by Eric-Jon Rössel Tairne
A medium goes through its phases. Generally it starts off piecemeal, little snippets of ideas that stand alone, each studying the nature of the medium. What’s possible? How do things look? How do people respond? Later the ideas coalesce into short subjects, often delivered through a reservation in some passing medium. Periodicals set aside pages for short stories. Networks set aside airtime for TV episodes.
Later, as the public becomes accustomed to format and language of the medium and as its authors start to understand its implications and potential, the ideas will get more complex and demand more room to develop. That extra room in turn demands new methods and understanding of the changed space and its implications for communicating. Thus we have long-form subjects — your novel and your Sistine Chapel and feature film and television serial.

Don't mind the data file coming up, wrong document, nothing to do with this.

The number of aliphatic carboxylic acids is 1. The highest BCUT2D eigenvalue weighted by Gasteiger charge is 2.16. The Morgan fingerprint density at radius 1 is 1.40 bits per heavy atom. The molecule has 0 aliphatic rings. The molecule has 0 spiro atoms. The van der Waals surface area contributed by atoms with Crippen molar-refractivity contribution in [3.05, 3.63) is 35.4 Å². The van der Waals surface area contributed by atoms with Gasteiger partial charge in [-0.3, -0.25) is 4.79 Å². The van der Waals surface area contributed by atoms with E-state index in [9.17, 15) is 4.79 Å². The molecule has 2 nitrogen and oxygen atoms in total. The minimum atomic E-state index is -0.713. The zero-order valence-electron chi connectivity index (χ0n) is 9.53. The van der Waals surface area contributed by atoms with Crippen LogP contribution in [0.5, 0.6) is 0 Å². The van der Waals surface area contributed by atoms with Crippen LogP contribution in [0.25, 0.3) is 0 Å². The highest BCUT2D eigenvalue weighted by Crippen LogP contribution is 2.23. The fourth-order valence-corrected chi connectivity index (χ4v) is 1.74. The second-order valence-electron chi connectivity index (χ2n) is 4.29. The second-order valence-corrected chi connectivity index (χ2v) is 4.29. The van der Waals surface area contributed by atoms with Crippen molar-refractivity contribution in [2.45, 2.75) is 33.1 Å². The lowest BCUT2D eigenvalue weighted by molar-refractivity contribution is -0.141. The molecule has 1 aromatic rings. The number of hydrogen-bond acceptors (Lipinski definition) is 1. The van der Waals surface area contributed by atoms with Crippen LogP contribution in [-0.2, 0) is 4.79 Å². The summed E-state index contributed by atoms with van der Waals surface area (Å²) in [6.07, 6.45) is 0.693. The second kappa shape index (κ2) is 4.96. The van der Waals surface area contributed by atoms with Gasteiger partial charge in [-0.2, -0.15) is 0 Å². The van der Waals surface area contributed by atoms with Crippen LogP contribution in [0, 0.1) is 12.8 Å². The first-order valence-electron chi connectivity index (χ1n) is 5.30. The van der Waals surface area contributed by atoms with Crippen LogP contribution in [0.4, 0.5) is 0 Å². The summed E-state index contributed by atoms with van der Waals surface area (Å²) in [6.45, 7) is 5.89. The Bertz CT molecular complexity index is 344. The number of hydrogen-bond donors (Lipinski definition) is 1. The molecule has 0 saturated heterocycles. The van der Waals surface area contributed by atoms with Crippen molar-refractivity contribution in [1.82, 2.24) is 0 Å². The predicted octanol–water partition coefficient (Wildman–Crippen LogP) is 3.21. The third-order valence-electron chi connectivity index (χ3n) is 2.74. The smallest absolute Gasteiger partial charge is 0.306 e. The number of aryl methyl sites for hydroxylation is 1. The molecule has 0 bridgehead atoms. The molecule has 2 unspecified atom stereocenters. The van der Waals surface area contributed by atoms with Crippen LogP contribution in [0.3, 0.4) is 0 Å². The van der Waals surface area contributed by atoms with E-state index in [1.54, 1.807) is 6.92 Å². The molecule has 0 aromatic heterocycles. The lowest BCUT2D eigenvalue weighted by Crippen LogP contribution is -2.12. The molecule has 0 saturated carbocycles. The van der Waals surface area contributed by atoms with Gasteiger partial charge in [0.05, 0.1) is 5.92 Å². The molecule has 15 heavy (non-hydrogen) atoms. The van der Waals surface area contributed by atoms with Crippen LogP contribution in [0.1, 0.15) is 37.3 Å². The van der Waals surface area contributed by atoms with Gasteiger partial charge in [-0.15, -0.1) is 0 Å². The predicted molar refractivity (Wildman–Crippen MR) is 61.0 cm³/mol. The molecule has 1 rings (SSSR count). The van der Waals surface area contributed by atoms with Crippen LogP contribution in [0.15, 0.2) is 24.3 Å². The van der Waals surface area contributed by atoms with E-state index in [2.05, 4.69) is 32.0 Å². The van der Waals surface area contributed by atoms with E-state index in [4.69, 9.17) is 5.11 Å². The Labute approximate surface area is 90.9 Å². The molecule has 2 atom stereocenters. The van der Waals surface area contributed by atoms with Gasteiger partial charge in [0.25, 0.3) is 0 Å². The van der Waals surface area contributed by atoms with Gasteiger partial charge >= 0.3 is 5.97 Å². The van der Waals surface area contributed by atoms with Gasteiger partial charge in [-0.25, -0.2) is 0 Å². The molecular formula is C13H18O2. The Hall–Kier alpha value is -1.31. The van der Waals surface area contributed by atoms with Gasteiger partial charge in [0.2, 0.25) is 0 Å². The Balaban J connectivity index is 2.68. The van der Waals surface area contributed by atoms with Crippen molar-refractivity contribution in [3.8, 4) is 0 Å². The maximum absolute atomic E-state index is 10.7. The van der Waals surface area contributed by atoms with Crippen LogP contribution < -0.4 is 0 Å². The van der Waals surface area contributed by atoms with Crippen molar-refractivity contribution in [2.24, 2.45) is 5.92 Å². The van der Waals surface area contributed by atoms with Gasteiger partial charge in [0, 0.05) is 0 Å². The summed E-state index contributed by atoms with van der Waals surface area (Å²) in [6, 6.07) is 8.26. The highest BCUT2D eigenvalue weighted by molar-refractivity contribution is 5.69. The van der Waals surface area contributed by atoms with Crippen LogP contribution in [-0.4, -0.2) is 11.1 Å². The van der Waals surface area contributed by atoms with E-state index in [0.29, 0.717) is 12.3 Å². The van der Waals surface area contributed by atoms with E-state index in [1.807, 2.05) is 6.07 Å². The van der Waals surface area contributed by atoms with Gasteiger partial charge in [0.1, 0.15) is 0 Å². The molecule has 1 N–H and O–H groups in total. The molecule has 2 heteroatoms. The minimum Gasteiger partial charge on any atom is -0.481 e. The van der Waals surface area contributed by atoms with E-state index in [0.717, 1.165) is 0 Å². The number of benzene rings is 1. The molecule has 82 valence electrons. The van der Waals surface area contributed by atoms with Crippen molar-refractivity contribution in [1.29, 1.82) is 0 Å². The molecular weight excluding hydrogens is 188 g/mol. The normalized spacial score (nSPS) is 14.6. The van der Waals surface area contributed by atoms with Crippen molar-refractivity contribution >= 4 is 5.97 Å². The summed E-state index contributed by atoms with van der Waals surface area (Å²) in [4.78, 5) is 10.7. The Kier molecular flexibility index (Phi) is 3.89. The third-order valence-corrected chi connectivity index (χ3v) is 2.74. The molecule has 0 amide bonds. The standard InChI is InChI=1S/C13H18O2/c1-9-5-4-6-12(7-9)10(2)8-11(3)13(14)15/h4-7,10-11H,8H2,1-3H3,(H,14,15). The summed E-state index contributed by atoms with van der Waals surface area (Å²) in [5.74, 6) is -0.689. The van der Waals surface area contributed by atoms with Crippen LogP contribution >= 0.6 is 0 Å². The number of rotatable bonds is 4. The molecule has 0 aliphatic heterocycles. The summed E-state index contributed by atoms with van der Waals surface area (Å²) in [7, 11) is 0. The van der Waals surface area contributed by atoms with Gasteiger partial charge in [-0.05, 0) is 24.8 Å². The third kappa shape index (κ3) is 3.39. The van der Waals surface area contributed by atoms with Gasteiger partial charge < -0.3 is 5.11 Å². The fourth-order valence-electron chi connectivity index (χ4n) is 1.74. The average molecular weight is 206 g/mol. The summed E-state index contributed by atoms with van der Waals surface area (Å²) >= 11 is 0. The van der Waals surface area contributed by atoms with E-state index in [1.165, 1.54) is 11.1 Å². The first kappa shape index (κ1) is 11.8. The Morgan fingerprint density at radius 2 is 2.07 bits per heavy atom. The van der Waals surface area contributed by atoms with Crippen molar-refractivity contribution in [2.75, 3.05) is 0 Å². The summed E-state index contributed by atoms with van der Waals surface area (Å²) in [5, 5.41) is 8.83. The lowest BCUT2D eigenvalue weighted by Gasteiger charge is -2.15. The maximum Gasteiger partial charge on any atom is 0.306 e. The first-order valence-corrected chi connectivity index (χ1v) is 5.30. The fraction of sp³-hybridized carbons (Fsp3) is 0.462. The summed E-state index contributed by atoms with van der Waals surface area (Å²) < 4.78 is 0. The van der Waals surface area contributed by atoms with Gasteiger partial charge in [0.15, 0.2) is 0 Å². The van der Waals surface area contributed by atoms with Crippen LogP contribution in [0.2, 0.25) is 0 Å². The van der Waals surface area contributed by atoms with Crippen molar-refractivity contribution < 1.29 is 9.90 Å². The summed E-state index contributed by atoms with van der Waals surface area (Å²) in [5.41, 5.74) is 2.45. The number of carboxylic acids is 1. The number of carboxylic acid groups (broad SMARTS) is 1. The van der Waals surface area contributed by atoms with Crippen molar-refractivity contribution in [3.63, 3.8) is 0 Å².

Although videogames have been around for a few decades, they have spent about half of their active life spinning their wheels. Part of the problem, I think, is in the eagerness about twenty years ago to move on to long-form subjects before anyone really mastered the short form. If we’re to look to any model for a healthy development of what we now know about game design, that model might be the golden era of television.